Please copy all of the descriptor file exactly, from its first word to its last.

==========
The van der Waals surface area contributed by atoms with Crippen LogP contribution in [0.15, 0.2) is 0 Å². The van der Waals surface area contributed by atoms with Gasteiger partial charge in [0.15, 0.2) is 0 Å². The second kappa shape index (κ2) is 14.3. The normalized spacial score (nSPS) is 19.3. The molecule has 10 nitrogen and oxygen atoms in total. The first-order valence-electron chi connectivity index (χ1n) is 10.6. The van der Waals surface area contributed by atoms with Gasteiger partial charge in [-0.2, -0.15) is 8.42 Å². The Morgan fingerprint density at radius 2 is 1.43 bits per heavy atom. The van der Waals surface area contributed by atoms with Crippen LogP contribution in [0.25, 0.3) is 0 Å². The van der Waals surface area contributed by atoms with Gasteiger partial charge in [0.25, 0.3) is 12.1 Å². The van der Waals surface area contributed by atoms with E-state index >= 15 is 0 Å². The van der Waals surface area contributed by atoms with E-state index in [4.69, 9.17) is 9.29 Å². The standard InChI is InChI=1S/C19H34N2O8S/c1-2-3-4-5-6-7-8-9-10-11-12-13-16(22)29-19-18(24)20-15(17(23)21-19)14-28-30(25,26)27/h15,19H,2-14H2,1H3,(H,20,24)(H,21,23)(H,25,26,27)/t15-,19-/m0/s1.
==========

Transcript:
The van der Waals surface area contributed by atoms with Crippen LogP contribution in [0.15, 0.2) is 0 Å². The van der Waals surface area contributed by atoms with Gasteiger partial charge in [0.15, 0.2) is 0 Å². The second kappa shape index (κ2) is 14.3. The normalized spacial score (nSPS) is 19.3. The molecule has 10 nitrogen and oxygen atoms in total. The first-order valence-electron chi connectivity index (χ1n) is 10.6. The van der Waals surface area contributed by atoms with Gasteiger partial charge in [-0.2, -0.15) is 8.42 Å². The Morgan fingerprint density at radius 2 is 1.43 bits per heavy atom. The van der Waals surface area contributed by atoms with Crippen LogP contribution in [0.25, 0.3) is 0 Å². The van der Waals surface area contributed by atoms with Gasteiger partial charge in [0.25, 0.3) is 12.1 Å². The van der Waals surface area contributed by atoms with E-state index >= 15 is 0 Å². The van der Waals surface area contributed by atoms with E-state index in [4.69, 9.17) is 9.29 Å². The standard InChI is InChI=1S/C19H34N2O8S/c1-2-3-4-5-6-7-8-9-10-11-12-13-16(22)29-19-18(24)20-15(17(23)21-19)14-28-30(25,26)27/h15,19H,2-14H2,1H3,(H,20,24)(H,21,23)(H,25,26,27)/t15-,19-/m0/s1.